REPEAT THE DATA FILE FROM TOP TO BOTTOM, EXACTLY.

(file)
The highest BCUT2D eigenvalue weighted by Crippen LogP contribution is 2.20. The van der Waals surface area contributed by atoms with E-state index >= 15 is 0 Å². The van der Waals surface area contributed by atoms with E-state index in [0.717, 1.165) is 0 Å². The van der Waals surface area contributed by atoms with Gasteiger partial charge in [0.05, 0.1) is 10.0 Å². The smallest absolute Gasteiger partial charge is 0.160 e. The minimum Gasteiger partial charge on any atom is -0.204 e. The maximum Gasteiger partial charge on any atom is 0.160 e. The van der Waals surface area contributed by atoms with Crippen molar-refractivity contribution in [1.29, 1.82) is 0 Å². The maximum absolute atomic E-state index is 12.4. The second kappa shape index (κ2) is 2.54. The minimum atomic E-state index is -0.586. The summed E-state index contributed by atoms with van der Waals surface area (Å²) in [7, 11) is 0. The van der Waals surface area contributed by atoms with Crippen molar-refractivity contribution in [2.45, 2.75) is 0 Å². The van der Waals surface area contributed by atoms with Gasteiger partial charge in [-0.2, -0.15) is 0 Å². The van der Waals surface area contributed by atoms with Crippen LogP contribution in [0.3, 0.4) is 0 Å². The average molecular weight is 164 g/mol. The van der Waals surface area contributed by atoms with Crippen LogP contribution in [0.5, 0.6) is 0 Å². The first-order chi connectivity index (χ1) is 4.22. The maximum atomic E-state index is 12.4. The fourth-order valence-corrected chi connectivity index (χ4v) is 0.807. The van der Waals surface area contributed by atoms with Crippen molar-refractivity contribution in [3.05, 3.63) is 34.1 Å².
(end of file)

The highest BCUT2D eigenvalue weighted by Crippen LogP contribution is 2.20. The van der Waals surface area contributed by atoms with E-state index >= 15 is 0 Å². The van der Waals surface area contributed by atoms with E-state index in [0.717, 1.165) is 0 Å². The van der Waals surface area contributed by atoms with Gasteiger partial charge in [0.05, 0.1) is 10.0 Å². The smallest absolute Gasteiger partial charge is 0.160 e. The minimum Gasteiger partial charge on any atom is -0.204 e. The maximum Gasteiger partial charge on any atom is 0.160 e. The van der Waals surface area contributed by atoms with Crippen molar-refractivity contribution in [1.29, 1.82) is 0 Å². The maximum absolute atomic E-state index is 12.4. The second kappa shape index (κ2) is 2.54. The minimum atomic E-state index is -0.586. The summed E-state index contributed by atoms with van der Waals surface area (Å²) in [7, 11) is 0. The van der Waals surface area contributed by atoms with Crippen molar-refractivity contribution in [2.45, 2.75) is 0 Å². The van der Waals surface area contributed by atoms with Gasteiger partial charge in [-0.2, -0.15) is 0 Å². The van der Waals surface area contributed by atoms with Crippen LogP contribution in [0.3, 0.4) is 0 Å². The average molecular weight is 164 g/mol. The van der Waals surface area contributed by atoms with Crippen LogP contribution in [0.5, 0.6) is 0 Å². The first-order chi connectivity index (χ1) is 4.22. The maximum atomic E-state index is 12.4. The fourth-order valence-corrected chi connectivity index (χ4v) is 0.807. The van der Waals surface area contributed by atoms with Crippen molar-refractivity contribution in [3.05, 3.63) is 34.1 Å².